It also gives you a pretty good nudge on what to do on your own Valentine’s. Just take your soulmate, your lonely best friend, and order some food. Isn’t it the perfect way to spend an evening anyway?
3. Burger King (2017)
Burger King and McDonald’s have always been rivals and always will be. I hope so at least, because what are we without fast food ads? Both corporations have something the other one wished they’ve thought of first: McDonald’s has Happy Meal. Burger King has the Adults Meal.
Yes, that’s exactly what Burger King in Israel came up with for Valentine's Day of 2017. It makes you wonder which meal is actually a happier one.
The offer was available from 6 pm and also included two Whoppers, 2 packs of french fries, and 2 beers. The reaction was mixed, but as you’d predict, the brand got coverage everywhere from Independence.co.uk to CNBC. The ad, which appeared on Burger King Israel's Facebook page, has been watched more than 150,000 times. There’s also a YouTube video. Of course there is:
We don’t know how much Burger King’s sales increased on Valentine’s Day. But wouldn’t you buy that simply out of curiosity if it was in your town?
4. Woolworths (2017)
On a more tame (thank God) note, Woolworths Supermarket made a user-generated Valentine’s ad for 2017.
It celebrates all kinds of love (between friends and families as well as couples), which is beautiful, and also appealing to a much wider audience than if they targeted couples only. The ad is quite traditional, but it does make you tear up and crack a smile without thinking “Ughh not this Valentine’s BS again”... And it’s user-generated, which makes it much more personal, and helps build trust with customers. Basically, a good example of how it should be done if you don’t want to get all creative and crazy and controversial.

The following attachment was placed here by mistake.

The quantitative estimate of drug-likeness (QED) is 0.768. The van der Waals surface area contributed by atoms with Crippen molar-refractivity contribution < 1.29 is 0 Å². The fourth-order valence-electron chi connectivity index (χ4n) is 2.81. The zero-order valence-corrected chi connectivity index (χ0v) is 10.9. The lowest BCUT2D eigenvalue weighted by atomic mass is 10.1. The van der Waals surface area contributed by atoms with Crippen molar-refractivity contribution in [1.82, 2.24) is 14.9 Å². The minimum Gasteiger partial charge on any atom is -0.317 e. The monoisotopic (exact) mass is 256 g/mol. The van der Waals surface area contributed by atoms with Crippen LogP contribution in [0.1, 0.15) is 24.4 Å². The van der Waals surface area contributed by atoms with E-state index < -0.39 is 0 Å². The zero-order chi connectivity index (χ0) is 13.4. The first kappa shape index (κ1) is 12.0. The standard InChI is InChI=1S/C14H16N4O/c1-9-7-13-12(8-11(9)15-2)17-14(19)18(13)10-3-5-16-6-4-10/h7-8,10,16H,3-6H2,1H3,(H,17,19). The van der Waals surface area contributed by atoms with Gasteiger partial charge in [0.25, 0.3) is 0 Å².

5. Coles Supermarkets (2017)
Sometimes all you need is simplicity and communication. Coles Supermarkets jumped into Social Media Marketing for Valentine’s Day to prove they need nothing fancy to boost their social media engagement massively and earn exposure from one simple, yet powerful post. All they asked was which kind of bouquet would their customers prefer on the day: rose bouquet, strawberry bouquet or a bacon one?
This gathered 1.9 million views, 55k likes, and 1,757 shares. Even more important is that the social media managers took time to answer every comment on the post. I believe primarily that was the thing to make the campaign that successful.